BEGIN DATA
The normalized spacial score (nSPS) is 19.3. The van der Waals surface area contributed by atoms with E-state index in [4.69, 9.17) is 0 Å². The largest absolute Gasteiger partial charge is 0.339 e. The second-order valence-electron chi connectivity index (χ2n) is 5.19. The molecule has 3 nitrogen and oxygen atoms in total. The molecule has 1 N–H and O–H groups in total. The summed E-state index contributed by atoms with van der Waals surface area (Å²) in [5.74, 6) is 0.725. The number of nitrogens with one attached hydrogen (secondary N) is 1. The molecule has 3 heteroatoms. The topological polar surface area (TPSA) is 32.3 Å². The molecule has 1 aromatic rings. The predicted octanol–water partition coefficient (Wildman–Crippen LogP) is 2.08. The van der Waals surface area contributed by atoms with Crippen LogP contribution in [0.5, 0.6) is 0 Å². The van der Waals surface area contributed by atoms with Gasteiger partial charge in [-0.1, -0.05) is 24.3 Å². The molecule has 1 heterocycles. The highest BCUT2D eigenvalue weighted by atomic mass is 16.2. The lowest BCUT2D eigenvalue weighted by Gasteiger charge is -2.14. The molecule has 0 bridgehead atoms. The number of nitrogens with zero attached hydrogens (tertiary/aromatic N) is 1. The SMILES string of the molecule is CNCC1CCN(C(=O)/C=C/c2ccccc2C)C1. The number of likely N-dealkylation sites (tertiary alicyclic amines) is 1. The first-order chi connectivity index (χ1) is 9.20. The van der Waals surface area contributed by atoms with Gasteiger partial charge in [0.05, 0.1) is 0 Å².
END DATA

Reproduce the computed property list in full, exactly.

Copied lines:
The normalized spacial score (nSPS) is 19.3. The van der Waals surface area contributed by atoms with E-state index in [4.69, 9.17) is 0 Å². The largest absolute Gasteiger partial charge is 0.339 e. The second-order valence-electron chi connectivity index (χ2n) is 5.19. The molecule has 3 nitrogen and oxygen atoms in total. The molecule has 1 N–H and O–H groups in total. The summed E-state index contributed by atoms with van der Waals surface area (Å²) in [5.74, 6) is 0.725. The number of nitrogens with one attached hydrogen (secondary N) is 1. The molecule has 3 heteroatoms. The topological polar surface area (TPSA) is 32.3 Å². The molecule has 1 aromatic rings. The predicted octanol–water partition coefficient (Wildman–Crippen LogP) is 2.08. The van der Waals surface area contributed by atoms with Crippen LogP contribution in [0.5, 0.6) is 0 Å². The van der Waals surface area contributed by atoms with Gasteiger partial charge in [-0.1, -0.05) is 24.3 Å². The molecule has 1 heterocycles. The highest BCUT2D eigenvalue weighted by atomic mass is 16.2. The lowest BCUT2D eigenvalue weighted by Gasteiger charge is -2.14. The molecule has 0 bridgehead atoms. The number of nitrogens with zero attached hydrogens (tertiary/aromatic N) is 1. The SMILES string of the molecule is CNCC1CCN(C(=O)/C=C/c2ccccc2C)C1. The number of likely N-dealkylation sites (tertiary alicyclic amines) is 1. The first-order chi connectivity index (χ1) is 9.20. The van der Waals surface area contributed by atoms with Gasteiger partial charge in [0.05, 0.1) is 0 Å².